Paradigm Shifts in Lipid Lowering - Episode 3

Identifying Patients at High Risk for CV Morbidity and Mortality

March 29, 2021
Linda Hemphill, MD

Massachusetts General Hospital

,
Dean Karalis, MD

Thomas Jefferson University Hospital

,
Norman Lepor, MD, FACC, FAHA, FSCAI

Cedars-Sinai Medical Center

,
Manesh Patel, MD

Duke University School of Medicine

,
Keith C. Ferdinand, MD

Tulane University School of Medicine

Norman Lepor, MD, FACC, FAHA, FSCAI, shares how he would identify and monitor patient populations at high risk for CV morbidity and mortality.

Keith C. Ferdinand, MD: Norm, the patient who comes in front of you now has risk. I already mentioned the lipid profile; it could be average, especially between the African Americans, the LDL might be 113, 120, HDL 50, triglycerides 80. It does not look that bad. Blood pressure is a little high, smokes, has some obesity. How do you then determine what patient really is at high risk, not just in terms of the simple metrics that we use in the conventional visit. What type of tools do you use to tease out those very high-risk patients?

Norman Lepor, MD, FACC, FAHA, FSCAI: What you are describing is the patient who has a little bit of this and a little bit of that, and I think that first off, in my evaluation of the patient, I am interested in really getting a detailed family history. Because genetics are such a strong component. And they always say you must know history because history repeats itself, and it is incredibly important to get really a feel for the genetic predisposition, which I think accounts for the predisposition to some of the other comorbidities you mentioned beyond lipids, hypertension.

Even a patient I saw today, I had to convince her to take her blood pressure medication, and then she tells about her sister who is also hypertensive and also I think when a patient presents, particularly a new patient, it's kind of like putting the pieces of a puzzle together, and what you're doing is you're getting the genetic information, then you're defining other risk factors, their history of perhaps tobacco use, and their tobacco use could be smoking or it could be -- probably more likely where you live, more like chewing tobacco. And then we get into some of the comorbidities.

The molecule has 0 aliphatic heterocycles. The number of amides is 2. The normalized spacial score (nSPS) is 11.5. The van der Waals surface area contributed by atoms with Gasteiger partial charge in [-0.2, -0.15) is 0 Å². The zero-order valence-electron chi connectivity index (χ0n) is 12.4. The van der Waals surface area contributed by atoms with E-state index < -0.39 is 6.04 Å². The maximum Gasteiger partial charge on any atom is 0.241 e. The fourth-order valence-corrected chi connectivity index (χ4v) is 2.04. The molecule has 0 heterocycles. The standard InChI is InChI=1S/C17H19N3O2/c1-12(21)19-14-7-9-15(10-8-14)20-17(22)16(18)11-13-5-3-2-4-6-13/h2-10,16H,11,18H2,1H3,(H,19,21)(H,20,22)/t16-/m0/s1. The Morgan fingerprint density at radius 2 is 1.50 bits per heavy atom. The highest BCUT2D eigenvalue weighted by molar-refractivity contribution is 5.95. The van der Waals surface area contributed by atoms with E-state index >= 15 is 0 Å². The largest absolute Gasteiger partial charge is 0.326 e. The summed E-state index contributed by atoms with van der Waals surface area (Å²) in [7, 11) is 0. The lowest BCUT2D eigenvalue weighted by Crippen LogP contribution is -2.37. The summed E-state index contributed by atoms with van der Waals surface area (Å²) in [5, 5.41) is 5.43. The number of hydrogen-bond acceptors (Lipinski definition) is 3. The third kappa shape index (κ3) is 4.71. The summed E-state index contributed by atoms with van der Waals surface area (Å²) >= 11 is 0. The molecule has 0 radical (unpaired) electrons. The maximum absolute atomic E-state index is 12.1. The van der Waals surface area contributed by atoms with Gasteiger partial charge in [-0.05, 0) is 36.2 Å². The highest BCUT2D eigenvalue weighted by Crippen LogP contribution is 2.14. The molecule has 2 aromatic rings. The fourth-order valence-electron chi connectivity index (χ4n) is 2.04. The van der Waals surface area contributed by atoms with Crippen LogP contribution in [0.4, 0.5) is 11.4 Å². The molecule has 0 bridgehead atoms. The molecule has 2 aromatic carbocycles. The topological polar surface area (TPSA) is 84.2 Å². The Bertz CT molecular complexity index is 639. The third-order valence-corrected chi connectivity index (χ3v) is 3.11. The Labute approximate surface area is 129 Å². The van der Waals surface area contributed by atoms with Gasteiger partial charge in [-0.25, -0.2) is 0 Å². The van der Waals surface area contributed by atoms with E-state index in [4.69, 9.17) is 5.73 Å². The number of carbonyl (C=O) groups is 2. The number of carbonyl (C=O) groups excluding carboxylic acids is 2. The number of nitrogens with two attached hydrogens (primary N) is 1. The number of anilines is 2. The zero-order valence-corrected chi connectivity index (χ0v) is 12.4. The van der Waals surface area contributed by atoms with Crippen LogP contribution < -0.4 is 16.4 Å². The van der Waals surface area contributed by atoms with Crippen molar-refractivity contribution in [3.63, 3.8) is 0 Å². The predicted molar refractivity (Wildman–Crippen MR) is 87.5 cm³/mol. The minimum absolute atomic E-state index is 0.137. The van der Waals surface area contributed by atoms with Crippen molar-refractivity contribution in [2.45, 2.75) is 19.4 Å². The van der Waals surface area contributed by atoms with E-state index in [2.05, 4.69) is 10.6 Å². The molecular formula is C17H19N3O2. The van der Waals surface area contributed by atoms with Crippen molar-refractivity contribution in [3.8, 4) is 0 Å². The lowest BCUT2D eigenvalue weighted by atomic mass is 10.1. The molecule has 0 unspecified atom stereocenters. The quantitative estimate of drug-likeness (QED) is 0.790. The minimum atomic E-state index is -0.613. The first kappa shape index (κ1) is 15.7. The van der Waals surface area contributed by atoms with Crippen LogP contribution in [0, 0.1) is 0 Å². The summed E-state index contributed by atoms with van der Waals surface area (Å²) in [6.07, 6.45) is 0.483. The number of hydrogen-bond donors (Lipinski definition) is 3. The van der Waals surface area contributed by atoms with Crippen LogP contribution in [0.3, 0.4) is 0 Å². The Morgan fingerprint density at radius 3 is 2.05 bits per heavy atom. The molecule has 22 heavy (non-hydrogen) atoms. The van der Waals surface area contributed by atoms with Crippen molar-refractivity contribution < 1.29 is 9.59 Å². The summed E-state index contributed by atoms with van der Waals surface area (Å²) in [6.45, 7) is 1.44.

But I've always felt that imaging plays a critical role. And I certainly early on took a lot of bullets, because early on you would hear people talking about how cost ineffective it would be to do calcium scoring and these other assessments. But as a cardiologist, I prefer living in a world of absolute risk rather than relative risk, and I think I would like really, at the end of the day, find out how all these risk factors that we know about, plus the others that we do not frankly know about, and see what it does in terms of defining phenotype. And how do you define phenotype? Well, you could define phenotype if the patient has had a history of an event. Have they had an MI [myocardial infarction], have they had a stroke, do they have PAD [peripheral artery disease], have they had a coronary stent?

But oftentimes I am seeing these patients before they manifest these secondary complications of disease, and I will be very aggressive about calcium scoring, and even in the diabetic patient I am very aggressive because even though diabetes is considered a cardiovascular disease equivalent, I know, and I see a very amount of heterogeneity even within the type II diabetic patient.

What I really try to do is define absolute risk, and then once I have defined that patient as being absolute -- at a high relative risk and high absolute risk, I'm very aggressive with a little bit of hypertension. I normalize their blood pressure. I try to make an effect with education on lifestyle modification, such as the salt in the diet, activity, alcohol use. I am very aggressive about getting my patients to lose weight by virtue of trying to minimize the development of diabetes and perpetuation of the metabolic syndrome, and yes, I will even use pharmacology as a cardiologist. We do have some good pharmacology; unfortunately, it is not that available to the Medicare population because of insurance issues. For some reason Medicare does not consider -- it does not take seriously obesity as a disease state, so I do not have as many tools. 

What I do is, I use imaging in a large extent, carotid ultrasound, I will use calcium scoring, and I'll use that to really, I think do a better job of defining the risk of disease in this population, and then the more malignant the risk. And we can talk about that later because it is not cookie cutter for me. The more malignant the presentation, just like cancer, and I have been quoted as saying atherosclerosis is like cancer of the arteries. And the more malignant the presentation, the more aggressive I am going to be in terms of goals for treatment.

Keith C. Ferdinand, MD: I agree with you. Coronary calcium scoring now is readily available. In fact, the cost is down. In most places you can get it for $100 or less. The amount of radiation is not more than a mammogram with the new techniques, so it is a way of looking and discerning those high-risk patients who have the various risk factors, you put them together, it does not really impress you, but then with a strong family history you pick up something.

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Transcript Edited for Clarity


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